O'Connor segregated bike lanes approved by committee

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Matthew Pearson, Ottawa Citizen

Downtown Ottawa could soon see its second segregated bike lane.

The city’s transportation committee on Wednesday unanimously approved a plan to build a 2.5-kilometre, north-south cycling spine on O’Connor Street between Wellington Street and Fifth Avenue.

The $4-million plan, if approved by council next week, would be built in two stages. The first section, from Laurier Avenue to Fifth Avenue, will begin next year in conjunction with the scheduled resurfacing of O’Connor.

The section between Wellington and Laurier wouldn’t happen until 2018 at the earliest because the city wants to avoid construction in the downtown core during celebrations marking the 150th anniversary of Canada’s Confederation in 2017.

Transportation committee chair Keith Egli said the success of the four-year-old segregated bike lanes on Laurier Avenue West likely helped the proposed O’Connor plan pass with little public opposition.

Only one person spoke against it at the meeting, which is a striking change from 2011, when the committee heard from dozens of speakers — many opposed — before ultimately approving the Laurier pilot.

“I think that people have seen it’s been a positive impact on the downtown, a positive impact for how people get around town,” Egli said.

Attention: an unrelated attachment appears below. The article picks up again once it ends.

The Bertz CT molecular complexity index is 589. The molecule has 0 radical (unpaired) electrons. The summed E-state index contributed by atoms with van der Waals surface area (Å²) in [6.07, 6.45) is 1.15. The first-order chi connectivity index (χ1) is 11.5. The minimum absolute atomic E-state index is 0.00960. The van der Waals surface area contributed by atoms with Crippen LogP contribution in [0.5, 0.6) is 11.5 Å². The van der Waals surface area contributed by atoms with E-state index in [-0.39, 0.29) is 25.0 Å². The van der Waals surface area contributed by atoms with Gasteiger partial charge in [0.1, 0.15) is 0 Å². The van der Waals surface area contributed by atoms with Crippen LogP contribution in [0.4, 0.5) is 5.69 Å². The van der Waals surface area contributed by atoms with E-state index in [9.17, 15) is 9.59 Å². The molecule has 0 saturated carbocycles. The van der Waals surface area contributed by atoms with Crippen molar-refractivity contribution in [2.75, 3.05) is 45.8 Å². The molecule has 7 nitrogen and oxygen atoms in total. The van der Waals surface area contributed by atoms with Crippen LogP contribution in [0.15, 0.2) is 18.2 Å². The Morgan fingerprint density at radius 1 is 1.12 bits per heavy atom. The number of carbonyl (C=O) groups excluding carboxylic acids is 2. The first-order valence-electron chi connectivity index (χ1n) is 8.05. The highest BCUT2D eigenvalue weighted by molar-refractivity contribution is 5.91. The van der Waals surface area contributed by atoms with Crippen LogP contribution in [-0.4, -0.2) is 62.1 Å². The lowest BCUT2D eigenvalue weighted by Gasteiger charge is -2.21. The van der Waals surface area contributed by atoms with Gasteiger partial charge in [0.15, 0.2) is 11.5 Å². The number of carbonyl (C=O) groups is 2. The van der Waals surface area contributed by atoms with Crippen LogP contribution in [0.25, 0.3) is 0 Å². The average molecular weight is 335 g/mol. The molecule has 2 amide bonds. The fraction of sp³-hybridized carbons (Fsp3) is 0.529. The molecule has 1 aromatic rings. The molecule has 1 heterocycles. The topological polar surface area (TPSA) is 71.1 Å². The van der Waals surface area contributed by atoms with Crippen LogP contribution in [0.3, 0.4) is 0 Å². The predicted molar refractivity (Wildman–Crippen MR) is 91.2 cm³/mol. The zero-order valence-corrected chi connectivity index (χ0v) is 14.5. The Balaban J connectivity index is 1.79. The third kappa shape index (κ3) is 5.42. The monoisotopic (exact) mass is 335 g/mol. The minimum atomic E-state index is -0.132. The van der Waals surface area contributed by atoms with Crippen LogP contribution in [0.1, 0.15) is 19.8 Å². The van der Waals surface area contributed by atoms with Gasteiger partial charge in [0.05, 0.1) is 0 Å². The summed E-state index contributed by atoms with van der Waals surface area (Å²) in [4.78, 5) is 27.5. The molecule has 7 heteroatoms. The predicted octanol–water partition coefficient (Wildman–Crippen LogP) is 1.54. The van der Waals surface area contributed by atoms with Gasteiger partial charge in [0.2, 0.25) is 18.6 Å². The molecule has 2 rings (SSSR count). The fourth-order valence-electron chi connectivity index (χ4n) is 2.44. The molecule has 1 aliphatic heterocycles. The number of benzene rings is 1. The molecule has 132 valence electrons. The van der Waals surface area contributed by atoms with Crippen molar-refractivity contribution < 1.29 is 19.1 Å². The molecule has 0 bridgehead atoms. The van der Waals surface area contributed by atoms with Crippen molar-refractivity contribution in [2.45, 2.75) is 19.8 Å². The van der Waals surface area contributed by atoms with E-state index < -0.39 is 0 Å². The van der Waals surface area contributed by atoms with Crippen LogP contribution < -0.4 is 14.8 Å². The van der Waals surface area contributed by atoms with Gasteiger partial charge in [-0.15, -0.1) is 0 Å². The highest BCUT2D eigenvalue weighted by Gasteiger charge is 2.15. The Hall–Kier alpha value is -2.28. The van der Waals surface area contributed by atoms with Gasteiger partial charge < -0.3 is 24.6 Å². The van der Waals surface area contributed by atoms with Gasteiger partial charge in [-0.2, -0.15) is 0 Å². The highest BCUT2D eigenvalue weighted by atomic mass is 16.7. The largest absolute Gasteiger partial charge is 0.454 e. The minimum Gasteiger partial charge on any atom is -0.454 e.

Because O’Connor is essentially two types of road in one — arterial north of Highway 417 and residential south of there — the plan has several components:

  • Between Wellington Street and Pretoria Avenue, where O’Connor is a one-way street: A two-way bike lane on the east of the street separated from vehicle traffic with curbs and flexible bollards
  • Between Pretoria and Strathcona avenues, where O’Connor is a one-way street: A bike lane on the west side for cyclists heading south and what’s called a contraflow bike lane on the east side of the street, separated by a curb, for those heading north
  • Between Strathcona and Fifth avenues, where O’Connor is a two-way street: Shared-use lanes (meaning cars and bikes both use the roadway), with the potential for additional traffic-calming measures

The committee also supported a motion from Capital Coun. David Chernushenko to consider reducing the speed limit on O’Connor to 30 km/h from Pretoria to Holmwood avenues and extend the dedicated bike lanes further south by five additional blocks (thus reducing the shared-use part to the length between First and Fifth avenues).

The motion also called for additional traffic-calming measures for the Glebe section of O’Connor.

“This project is doing a lot for cycling,” Chernushenko said. “It isn’t perfect but we’ll have to take that very good and go from there.”

The plan initially proposed designated bike lanes south of Strathcona, but concerns were raised about effects on on-street parking and curbside access.

The city made a “concerted effort” to make the Glebe lanes happen, but there were “significant obstacles” that led staff, and Chernushenko, to conclude that a shared lane was the better option for some sections of O’Connor.

Orléans Coun. Bob Monette supported the plan, but told the committee it was a “bit of a disappointment” that the bike route doesn’t go all the to Lansdowne Park, which is just a few blocks south of Fifth Avenue.

City staff responded that some further consultation is needed with residents in that part of the Glebe, but expect the plan to connect the bike lane to Lansdowne to be completed by next year.

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